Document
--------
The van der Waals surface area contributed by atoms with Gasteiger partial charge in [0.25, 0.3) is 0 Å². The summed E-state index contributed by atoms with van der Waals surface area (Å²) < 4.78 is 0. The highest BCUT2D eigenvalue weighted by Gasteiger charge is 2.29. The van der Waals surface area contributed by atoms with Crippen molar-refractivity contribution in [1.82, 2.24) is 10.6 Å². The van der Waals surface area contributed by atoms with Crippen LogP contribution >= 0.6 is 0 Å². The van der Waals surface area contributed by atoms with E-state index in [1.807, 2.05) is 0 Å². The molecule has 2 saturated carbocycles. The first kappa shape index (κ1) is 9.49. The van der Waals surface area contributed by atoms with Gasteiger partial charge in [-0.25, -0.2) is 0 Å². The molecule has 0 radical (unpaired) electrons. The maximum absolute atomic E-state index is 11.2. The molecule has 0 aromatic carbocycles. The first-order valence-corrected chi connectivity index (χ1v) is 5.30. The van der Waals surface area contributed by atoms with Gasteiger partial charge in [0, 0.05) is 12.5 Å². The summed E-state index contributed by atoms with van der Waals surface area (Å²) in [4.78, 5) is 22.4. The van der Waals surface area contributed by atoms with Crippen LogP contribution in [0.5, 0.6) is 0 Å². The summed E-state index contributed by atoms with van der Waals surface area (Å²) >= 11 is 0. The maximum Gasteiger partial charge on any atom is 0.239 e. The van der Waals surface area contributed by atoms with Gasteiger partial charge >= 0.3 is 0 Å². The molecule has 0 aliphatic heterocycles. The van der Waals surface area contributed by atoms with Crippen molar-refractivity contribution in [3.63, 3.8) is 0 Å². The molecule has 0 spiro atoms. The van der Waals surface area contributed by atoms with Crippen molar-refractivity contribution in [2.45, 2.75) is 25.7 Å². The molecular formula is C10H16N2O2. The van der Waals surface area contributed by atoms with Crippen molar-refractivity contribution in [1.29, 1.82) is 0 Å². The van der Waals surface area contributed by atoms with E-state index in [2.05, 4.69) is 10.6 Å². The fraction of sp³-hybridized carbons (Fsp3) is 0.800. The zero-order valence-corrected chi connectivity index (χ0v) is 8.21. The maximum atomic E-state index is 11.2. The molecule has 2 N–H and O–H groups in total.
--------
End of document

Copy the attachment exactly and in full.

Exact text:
The van der Waals surface area contributed by atoms with Gasteiger partial charge in [0.25, 0.3) is 0 Å². The summed E-state index contributed by atoms with van der Waals surface area (Å²) < 4.78 is 0. The highest BCUT2D eigenvalue weighted by Gasteiger charge is 2.29. The van der Waals surface area contributed by atoms with Crippen molar-refractivity contribution in [1.82, 2.24) is 10.6 Å². The van der Waals surface area contributed by atoms with Crippen LogP contribution >= 0.6 is 0 Å². The van der Waals surface area contributed by atoms with E-state index in [1.807, 2.05) is 0 Å². The molecule has 2 saturated carbocycles. The first kappa shape index (κ1) is 9.49. The van der Waals surface area contributed by atoms with Gasteiger partial charge in [-0.25, -0.2) is 0 Å². The molecule has 0 radical (unpaired) electrons. The maximum absolute atomic E-state index is 11.2. The molecule has 0 aromatic carbocycles. The first-order valence-corrected chi connectivity index (χ1v) is 5.30. The van der Waals surface area contributed by atoms with Gasteiger partial charge in [0, 0.05) is 12.5 Å². The summed E-state index contributed by atoms with van der Waals surface area (Å²) in [4.78, 5) is 22.4. The van der Waals surface area contributed by atoms with Crippen LogP contribution in [0.5, 0.6) is 0 Å². The summed E-state index contributed by atoms with van der Waals surface area (Å²) >= 11 is 0. The maximum Gasteiger partial charge on any atom is 0.239 e. The van der Waals surface area contributed by atoms with Gasteiger partial charge >= 0.3 is 0 Å². The molecule has 0 aliphatic heterocycles. The van der Waals surface area contributed by atoms with Crippen molar-refractivity contribution in [3.63, 3.8) is 0 Å². The molecule has 0 spiro atoms. The van der Waals surface area contributed by atoms with Crippen molar-refractivity contribution in [2.45, 2.75) is 25.7 Å². The molecular formula is C10H16N2O2. The van der Waals surface area contributed by atoms with Crippen molar-refractivity contribution in [1.29, 1.82) is 0 Å². The van der Waals surface area contributed by atoms with E-state index in [2.05, 4.69) is 10.6 Å². The fraction of sp³-hybridized carbons (Fsp3) is 0.800. The zero-order valence-corrected chi connectivity index (χ0v) is 8.21. The maximum atomic E-state index is 11.2. The molecule has 2 N–H and O–H groups in total.